# 2.2. Conductor-Worker Program Structure¶

Navigate to: ../01.conductorWorker

Make and run the code on 4 processes:

make

mpirun -hostfile ~/hostfile -np 4 ./conductorWorker

Exercises:

• Rerun, using varying numbers of processes from 1 through 8.

• Explain what stays the same and what changes as the number of processes changes.

## 2.2.1. Explore the code¶

What is different between this example and the previous one?

#include <stdio.h>
#include <mpi.h>

int main(int argc, char** argv) {
int id = -1, numWorkers = -1, length = -1;
char hostName[MPI_MAX_PROCESSOR_NAME];

MPI_Init(&argc, &argv);
MPI_Comm_rank(MPI_COMM_WORLD, &id);
MPI_Comm_size(MPI_COMM_WORLD, &numWorkers);
MPI_Get_processor_name (hostName, &length);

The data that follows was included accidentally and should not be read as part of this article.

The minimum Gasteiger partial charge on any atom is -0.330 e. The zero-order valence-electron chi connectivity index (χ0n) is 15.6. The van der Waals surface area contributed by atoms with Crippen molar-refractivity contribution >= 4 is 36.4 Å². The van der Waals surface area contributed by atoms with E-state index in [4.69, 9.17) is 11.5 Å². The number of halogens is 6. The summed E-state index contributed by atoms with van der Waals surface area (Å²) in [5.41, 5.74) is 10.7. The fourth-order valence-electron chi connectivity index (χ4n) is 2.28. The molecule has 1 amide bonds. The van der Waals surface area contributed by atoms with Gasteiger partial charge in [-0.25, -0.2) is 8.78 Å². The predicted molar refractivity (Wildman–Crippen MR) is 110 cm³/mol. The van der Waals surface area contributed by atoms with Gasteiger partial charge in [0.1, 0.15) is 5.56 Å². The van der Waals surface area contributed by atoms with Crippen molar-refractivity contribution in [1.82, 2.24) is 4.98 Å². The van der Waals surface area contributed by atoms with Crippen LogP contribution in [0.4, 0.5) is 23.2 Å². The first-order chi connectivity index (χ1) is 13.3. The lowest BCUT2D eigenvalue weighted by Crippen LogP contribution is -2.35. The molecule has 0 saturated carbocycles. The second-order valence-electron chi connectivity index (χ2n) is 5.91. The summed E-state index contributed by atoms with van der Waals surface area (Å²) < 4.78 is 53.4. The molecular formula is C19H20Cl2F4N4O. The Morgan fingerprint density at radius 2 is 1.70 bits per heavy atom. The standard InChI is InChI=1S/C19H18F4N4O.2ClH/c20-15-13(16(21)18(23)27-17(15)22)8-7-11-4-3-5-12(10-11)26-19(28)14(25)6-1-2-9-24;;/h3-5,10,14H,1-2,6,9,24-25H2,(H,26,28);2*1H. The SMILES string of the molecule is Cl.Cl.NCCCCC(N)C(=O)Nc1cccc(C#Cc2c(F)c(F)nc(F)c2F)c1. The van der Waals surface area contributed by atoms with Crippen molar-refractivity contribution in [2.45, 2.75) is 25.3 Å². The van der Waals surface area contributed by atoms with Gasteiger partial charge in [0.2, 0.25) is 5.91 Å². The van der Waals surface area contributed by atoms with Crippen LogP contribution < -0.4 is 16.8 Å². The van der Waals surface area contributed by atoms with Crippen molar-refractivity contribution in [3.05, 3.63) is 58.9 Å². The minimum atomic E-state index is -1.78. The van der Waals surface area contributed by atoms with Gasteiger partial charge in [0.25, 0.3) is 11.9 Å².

if ( id == 0 ) {  // process 0 is the conductor
printf("Greetings from the conductor, #%d (%s) of %d processes\n",
id, hostName, numWorkers);
} else {          // processes with ids > 0 are workers
printf("Greetings from a worker, #%d (%s) of %d processes\n",
id, hostName, numWorkers);
}

MPI_Finalize();
return 0;
}



The answer to the above question illustrates what we can do with this pattern: based on the process id, we can have one process carry out something different than the others. This concept is used a lot as a means to coordinate activities, where one process, what we are calling the conductor, has the responsibility of handing out work and keeping track of results. We will see this in later examples.

Note

By convention, the conductor coordinating process is usually the process number 0.